On Curiosity

Curiosity killed the cat…

And unfortunately today it kills many … Cat..holics!  

We often speak and read about various harmful consequences of the social media.  Let me add a word on what is the vice instrumental to most of these consequences: the vice of curiosity, which St Thomas (2a2ae, q.166) assigns against the virtue of studiousness, a part of the virtue of modesty, which itself is a part of the great virtue of temperance.

“It belongs to temperance to moderate the movement of the appetite, lest it tend excessively to that which is desired naturally. Now just as in respect of his corporeal nature man naturally desires the pleasures of food and of the flesh, so, in respect of his soul, he naturally desires to know something.  ‘All men have a natural desire for knowledge.’ The moderation of this desire pertains to the virtue of studiousness.”

When we hear ‘temperance’, we often think first of moderation in bodily matters. Let us not forget that there must be temperance, or moderation in matters pertaining to the soul as well. Humility, for instance moderates the movements of the mind towards some excellence. Studiousness, as said above, moderates the desire to know.  To this virtue is opposed the vice of curiosity, which does not control the desire to know.  “The knowledge of truth, strictly speaking, is good, but it may be evil by accident” teaches St Thomas, and he gives a list of how this can happen:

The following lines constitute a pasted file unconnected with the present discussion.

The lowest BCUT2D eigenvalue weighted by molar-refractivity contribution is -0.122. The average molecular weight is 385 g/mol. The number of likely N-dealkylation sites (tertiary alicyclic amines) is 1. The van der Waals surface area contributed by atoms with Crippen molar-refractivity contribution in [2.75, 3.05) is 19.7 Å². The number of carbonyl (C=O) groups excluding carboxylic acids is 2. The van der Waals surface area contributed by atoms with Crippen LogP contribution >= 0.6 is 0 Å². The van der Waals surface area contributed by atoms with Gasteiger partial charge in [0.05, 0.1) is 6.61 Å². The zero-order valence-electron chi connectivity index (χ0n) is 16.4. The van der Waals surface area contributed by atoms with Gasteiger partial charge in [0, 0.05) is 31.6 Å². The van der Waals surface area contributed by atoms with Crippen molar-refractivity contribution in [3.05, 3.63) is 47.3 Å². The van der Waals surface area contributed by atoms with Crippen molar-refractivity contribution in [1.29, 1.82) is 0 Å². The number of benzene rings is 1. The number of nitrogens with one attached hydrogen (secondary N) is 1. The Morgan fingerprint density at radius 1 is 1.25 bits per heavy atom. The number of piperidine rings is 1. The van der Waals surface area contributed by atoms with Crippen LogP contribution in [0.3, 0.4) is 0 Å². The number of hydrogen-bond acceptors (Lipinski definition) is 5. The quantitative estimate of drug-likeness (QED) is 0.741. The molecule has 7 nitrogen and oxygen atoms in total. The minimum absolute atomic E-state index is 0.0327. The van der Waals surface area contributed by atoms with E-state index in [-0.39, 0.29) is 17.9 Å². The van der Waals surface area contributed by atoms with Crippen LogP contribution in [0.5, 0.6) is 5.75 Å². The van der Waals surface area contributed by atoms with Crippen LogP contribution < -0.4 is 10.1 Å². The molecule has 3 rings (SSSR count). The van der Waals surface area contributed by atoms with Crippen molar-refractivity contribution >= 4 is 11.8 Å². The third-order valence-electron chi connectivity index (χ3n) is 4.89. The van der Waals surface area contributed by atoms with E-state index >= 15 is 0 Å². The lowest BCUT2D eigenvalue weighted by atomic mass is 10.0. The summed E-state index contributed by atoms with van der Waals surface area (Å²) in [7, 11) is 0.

·         by taking pride in knowing the truth, according to 1 Cor. 8:1, ‘Knowledge puffeth up’;

·         if we use the knowledge of truth in order to sin, such as for lust or detraction (e.g. malicious blogs…);

·         if the pursuit of knowledge distracts us from or harms our duty of state (e.g. business, housework, studies, prayers);

·         if there is superstition mixed with it (e.g. fortune tellers);

·         if the knowledge turns us away from our last end, “by empty and perishable curiosity”;

·         if it is something above the capacity of our intelligence.

Aleksandr Solzhenitsyn, well known Russian writer, who spent 11 years in labor camps, dealt with that vice of curiosity, a major problem in our Western world, in his Harvard address in 1978. There is great wisdom in his words:

“ ‘Everyone is entitled to know everything.’ But this is a false slogan, characteristic of a false era. People also have the right not to know and it's a much more valuable one. The right not to have their divine souls [stuffed with gossip, nonsense, vain talk.] A person who works and leads a meaningful life does not need this excessive burdening flow of information.”

Another part of this virtue of moderation is called eutrapelia, that is the moderation of pleasures in games (cf. 2a2ae, q.160, a.2).  Obviously here too the cyberworld with its games causes incredible damages.

I would dare suggest that just as we need a driver’s license to drive a car safely on public roads, so there should be a ‘cyber-licence’ for those using the internet, issued only to those who have proven excellence in the practice of virtue, especially that of prudence and temperance!